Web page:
A new study, to be published in The Journal of Experimental Psychology: Applied, conducted a series of experiments that paired different headlines with the same content. Some headlines contradicted the content, while others were skewed in smaller ways.
When the subjects were asked questions about the content and their own beliefs, the data showed that the headline affected what they remembered and even what they believed about the topic.
While the headlines that were grossly inaccurate had little effect on the readers’ beliefs, headlines that skewed their emphasis toward one viewpoint did, in fact, significantly affect outcomes. For example, a headline that emphasized the risks of genetically modified foods caused readers to estimate higher public health costs compared to readers who saw a different headline.
The opinions readers formed of people in images associated with an article were also shifted by headline content.
Journalists won’t be surprised by this. Since the early days of opinionated journalism, writers and editors have created headlines that supported the point of view they or their publication espoused. Compare how liberal and conservative newspapers report the same story and you’ll often see headlines intended to shift the reader’s view in one direction or the other.
But what does this mean for businesses and content marketers? A biased headline that doesn’t represent the content well is hardly a winning strategy.
I think the key takeaway is that the visible headline is one key element in getting your most important point across to your audience.
In a few words, you can’t lay out an entire argument. But, if your article describes how easy a product is to use, or how much money it can save, mentioning “easy” or “savings” in the headline will make that aspect more memorable and persuasive.
Real-world Headline Strategies
It seems that the headline has to be a sort of Swiss Army knife. It has to get clicks. It has to drive organic search traffic. It has to get people who see the article to read it. And, now, it seems, the headline has to help the reader remember your key point. This is a tall order for 65 characters or so, which is what many experts recommend for a title to avoid being cut off in search results. Here are a few things you can do to get the most out of your headlines:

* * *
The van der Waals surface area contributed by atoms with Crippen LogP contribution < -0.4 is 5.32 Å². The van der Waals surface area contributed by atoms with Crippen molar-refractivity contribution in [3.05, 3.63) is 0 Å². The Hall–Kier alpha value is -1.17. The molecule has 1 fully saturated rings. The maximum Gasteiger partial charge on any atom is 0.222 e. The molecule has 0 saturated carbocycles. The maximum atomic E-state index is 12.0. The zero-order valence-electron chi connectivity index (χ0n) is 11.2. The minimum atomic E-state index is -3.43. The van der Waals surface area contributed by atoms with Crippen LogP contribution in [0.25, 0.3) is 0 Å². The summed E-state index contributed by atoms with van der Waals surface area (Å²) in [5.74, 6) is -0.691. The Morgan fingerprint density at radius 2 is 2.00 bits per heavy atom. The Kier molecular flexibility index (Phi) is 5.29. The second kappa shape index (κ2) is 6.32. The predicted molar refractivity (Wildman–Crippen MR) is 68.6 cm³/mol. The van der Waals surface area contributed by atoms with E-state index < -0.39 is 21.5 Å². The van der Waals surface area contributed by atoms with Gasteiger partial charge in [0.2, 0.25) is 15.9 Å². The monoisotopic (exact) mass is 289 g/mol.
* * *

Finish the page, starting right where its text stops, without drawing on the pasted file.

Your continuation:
1) Use different headlines for different purposes. As noted above, you can use plugins or other means to create a different “SEO Title” (actually the HTML Title tag). That lets you craft your separate on-page headline without as much concern for length or other SEO characteristics.
Depending on the tools you use, you can also create a separate headline for social sharing or for distribution to your email list. These can be focused on driving clicks.
2) Pick your battles. Depending on your website and business model, you may not have to focus on every possible headline role.
Upworthy, for example, focuses primarily on viral sharing through social media. Their headlines aren’t meant to be persuasive, and they aren’t designed to make Google happy. These headlines are almost always far too long, and get truncated by Google into a snippet that isn’t particularly enticing. Limiting the role of the headline lets Upworthy editors focus on creating very long, intriguing, headlines that will drive clicks both on their site and when shared on Facebook.
3) Emphasize your key point. This is where the new research comes into play. If you are writing articles to inform your readers, be sure the important takeaway is referenced in the headline.
If you are writing to persuade or sell, use the headline to support your effort. This can actually change what your reader takes away and believes. If you are writing a case study, for example, putting “saved 31%” in the headline will help readers remember that your product saves money.
How do you juggle competing headline priorities? Share your insights in a comment.